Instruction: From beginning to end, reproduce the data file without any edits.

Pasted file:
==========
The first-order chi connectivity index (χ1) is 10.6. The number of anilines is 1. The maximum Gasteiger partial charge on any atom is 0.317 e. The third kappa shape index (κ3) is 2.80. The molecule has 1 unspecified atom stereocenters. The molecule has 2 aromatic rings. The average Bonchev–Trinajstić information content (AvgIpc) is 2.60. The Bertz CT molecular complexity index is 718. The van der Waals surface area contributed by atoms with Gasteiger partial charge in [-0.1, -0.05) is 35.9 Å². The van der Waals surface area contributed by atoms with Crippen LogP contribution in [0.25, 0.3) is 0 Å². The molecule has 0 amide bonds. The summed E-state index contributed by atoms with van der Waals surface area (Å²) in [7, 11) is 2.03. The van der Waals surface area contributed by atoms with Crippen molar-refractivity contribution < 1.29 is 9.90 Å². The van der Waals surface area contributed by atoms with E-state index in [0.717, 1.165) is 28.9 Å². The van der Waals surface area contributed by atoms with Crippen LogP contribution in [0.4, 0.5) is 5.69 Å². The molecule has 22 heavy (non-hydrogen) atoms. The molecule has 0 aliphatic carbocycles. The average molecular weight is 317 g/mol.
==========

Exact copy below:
The first-order chi connectivity index (χ1) is 10.6. The number of anilines is 1. The maximum Gasteiger partial charge on any atom is 0.317 e. The third kappa shape index (κ3) is 2.80. The molecule has 1 unspecified atom stereocenters. The molecule has 2 aromatic rings. The average Bonchev–Trinajstić information content (AvgIpc) is 2.60. The Bertz CT molecular complexity index is 718. The van der Waals surface area contributed by atoms with Gasteiger partial charge in [-0.1, -0.05) is 35.9 Å². The van der Waals surface area contributed by atoms with Crippen LogP contribution in [0.25, 0.3) is 0 Å². The molecule has 0 amide bonds. The summed E-state index contributed by atoms with van der Waals surface area (Å²) in [7, 11) is 2.03. The van der Waals surface area contributed by atoms with Crippen molar-refractivity contribution < 1.29 is 9.90 Å². The van der Waals surface area contributed by atoms with E-state index in [0.717, 1.165) is 28.9 Å². The van der Waals surface area contributed by atoms with Crippen LogP contribution in [0.4, 0.5) is 5.69 Å². The molecule has 22 heavy (non-hydrogen) atoms. The molecule has 0 aliphatic carbocycles. The average molecular weight is 317 g/mol.